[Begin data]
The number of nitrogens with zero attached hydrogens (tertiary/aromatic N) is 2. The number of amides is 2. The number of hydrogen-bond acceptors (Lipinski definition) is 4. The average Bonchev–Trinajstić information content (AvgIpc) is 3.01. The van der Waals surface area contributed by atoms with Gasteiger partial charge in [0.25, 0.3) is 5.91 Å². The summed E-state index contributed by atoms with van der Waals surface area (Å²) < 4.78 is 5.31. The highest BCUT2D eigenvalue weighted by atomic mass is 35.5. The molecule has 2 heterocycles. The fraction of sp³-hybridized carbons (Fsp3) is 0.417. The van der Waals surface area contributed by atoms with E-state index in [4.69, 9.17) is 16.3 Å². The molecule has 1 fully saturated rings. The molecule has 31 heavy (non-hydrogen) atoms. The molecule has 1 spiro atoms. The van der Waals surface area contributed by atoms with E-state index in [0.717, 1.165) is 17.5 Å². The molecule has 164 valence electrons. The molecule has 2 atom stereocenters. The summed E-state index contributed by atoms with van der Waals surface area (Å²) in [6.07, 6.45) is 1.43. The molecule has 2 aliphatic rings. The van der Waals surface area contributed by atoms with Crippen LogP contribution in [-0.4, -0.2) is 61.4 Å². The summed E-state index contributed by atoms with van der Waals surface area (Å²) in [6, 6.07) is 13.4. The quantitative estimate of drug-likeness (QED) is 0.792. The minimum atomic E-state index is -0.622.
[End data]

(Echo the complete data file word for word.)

The number of nitrogens with zero attached hydrogens (tertiary/aromatic N) is 2. The number of amides is 2. The number of hydrogen-bond acceptors (Lipinski definition) is 4. The average Bonchev–Trinajstić information content (AvgIpc) is 3.01. The van der Waals surface area contributed by atoms with Gasteiger partial charge in [0.25, 0.3) is 5.91 Å². The summed E-state index contributed by atoms with van der Waals surface area (Å²) < 4.78 is 5.31. The highest BCUT2D eigenvalue weighted by atomic mass is 35.5. The molecule has 2 heterocycles. The fraction of sp³-hybridized carbons (Fsp3) is 0.417. The van der Waals surface area contributed by atoms with E-state index in [4.69, 9.17) is 16.3 Å². The molecule has 1 fully saturated rings. The molecule has 31 heavy (non-hydrogen) atoms. The molecule has 1 spiro atoms. The van der Waals surface area contributed by atoms with E-state index in [0.717, 1.165) is 17.5 Å². The molecule has 164 valence electrons. The molecule has 2 atom stereocenters. The summed E-state index contributed by atoms with van der Waals surface area (Å²) in [6.07, 6.45) is 1.43. The molecule has 2 aliphatic rings. The van der Waals surface area contributed by atoms with Crippen LogP contribution in [-0.4, -0.2) is 61.4 Å². The summed E-state index contributed by atoms with van der Waals surface area (Å²) in [6, 6.07) is 13.4. The quantitative estimate of drug-likeness (QED) is 0.792. The minimum atomic E-state index is -0.622.